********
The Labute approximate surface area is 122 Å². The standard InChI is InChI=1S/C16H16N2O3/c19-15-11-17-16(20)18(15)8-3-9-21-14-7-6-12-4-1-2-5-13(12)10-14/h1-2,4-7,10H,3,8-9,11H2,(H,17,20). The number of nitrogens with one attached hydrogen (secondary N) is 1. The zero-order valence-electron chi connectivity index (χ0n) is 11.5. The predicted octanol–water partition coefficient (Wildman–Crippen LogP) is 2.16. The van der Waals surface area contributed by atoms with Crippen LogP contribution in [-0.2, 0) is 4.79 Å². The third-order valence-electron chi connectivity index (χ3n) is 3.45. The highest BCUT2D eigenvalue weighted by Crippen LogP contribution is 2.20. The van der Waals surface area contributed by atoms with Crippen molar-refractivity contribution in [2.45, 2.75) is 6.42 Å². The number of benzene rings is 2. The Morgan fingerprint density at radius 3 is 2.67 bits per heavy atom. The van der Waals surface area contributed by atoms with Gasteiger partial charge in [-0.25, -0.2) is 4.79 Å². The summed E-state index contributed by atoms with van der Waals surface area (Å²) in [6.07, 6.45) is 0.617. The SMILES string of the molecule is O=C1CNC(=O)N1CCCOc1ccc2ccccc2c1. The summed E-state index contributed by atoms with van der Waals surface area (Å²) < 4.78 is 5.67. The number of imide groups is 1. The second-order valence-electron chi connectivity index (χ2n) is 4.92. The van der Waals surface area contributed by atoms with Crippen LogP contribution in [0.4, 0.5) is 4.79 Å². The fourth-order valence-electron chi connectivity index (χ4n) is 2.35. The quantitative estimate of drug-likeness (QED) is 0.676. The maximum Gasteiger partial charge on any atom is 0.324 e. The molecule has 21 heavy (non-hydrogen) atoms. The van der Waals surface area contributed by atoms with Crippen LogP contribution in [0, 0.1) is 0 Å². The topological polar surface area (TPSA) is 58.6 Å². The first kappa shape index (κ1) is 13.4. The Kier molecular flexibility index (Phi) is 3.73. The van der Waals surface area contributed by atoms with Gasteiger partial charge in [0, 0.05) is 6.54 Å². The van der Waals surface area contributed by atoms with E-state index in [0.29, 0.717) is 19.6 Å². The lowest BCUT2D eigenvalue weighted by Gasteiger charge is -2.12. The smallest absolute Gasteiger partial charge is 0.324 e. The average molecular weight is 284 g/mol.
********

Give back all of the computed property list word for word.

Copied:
The Labute approximate surface area is 122 Å². The standard InChI is InChI=1S/C16H16N2O3/c19-15-11-17-16(20)18(15)8-3-9-21-14-7-6-12-4-1-2-5-13(12)10-14/h1-2,4-7,10H,3,8-9,11H2,(H,17,20). The number of nitrogens with one attached hydrogen (secondary N) is 1. The zero-order valence-electron chi connectivity index (χ0n) is 11.5. The predicted octanol–water partition coefficient (Wildman–Crippen LogP) is 2.16. The van der Waals surface area contributed by atoms with Crippen LogP contribution in [-0.2, 0) is 4.79 Å². The third-order valence-electron chi connectivity index (χ3n) is 3.45. The highest BCUT2D eigenvalue weighted by Crippen LogP contribution is 2.20. The van der Waals surface area contributed by atoms with Crippen molar-refractivity contribution in [2.45, 2.75) is 6.42 Å². The number of benzene rings is 2. The Morgan fingerprint density at radius 3 is 2.67 bits per heavy atom. The van der Waals surface area contributed by atoms with Gasteiger partial charge in [-0.25, -0.2) is 4.79 Å². The summed E-state index contributed by atoms with van der Waals surface area (Å²) in [6.07, 6.45) is 0.617. The SMILES string of the molecule is O=C1CNC(=O)N1CCCOc1ccc2ccccc2c1. The summed E-state index contributed by atoms with van der Waals surface area (Å²) < 4.78 is 5.67. The number of imide groups is 1. The second-order valence-electron chi connectivity index (χ2n) is 4.92. The van der Waals surface area contributed by atoms with Crippen LogP contribution in [0.4, 0.5) is 4.79 Å². The fourth-order valence-electron chi connectivity index (χ4n) is 2.35. The quantitative estimate of drug-likeness (QED) is 0.676. The maximum Gasteiger partial charge on any atom is 0.324 e. The molecule has 21 heavy (non-hydrogen) atoms. The van der Waals surface area contributed by atoms with Crippen LogP contribution in [0, 0.1) is 0 Å². The topological polar surface area (TPSA) is 58.6 Å². The first kappa shape index (κ1) is 13.4. The Kier molecular flexibility index (Phi) is 3.73. The van der Waals surface area contributed by atoms with Gasteiger partial charge in [0, 0.05) is 6.54 Å². The van der Waals surface area contributed by atoms with E-state index in [0.29, 0.717) is 19.6 Å². The lowest BCUT2D eigenvalue weighted by Gasteiger charge is -2.12. The smallest absolute Gasteiger partial charge is 0.324 e. The average molecular weight is 284 g/mol.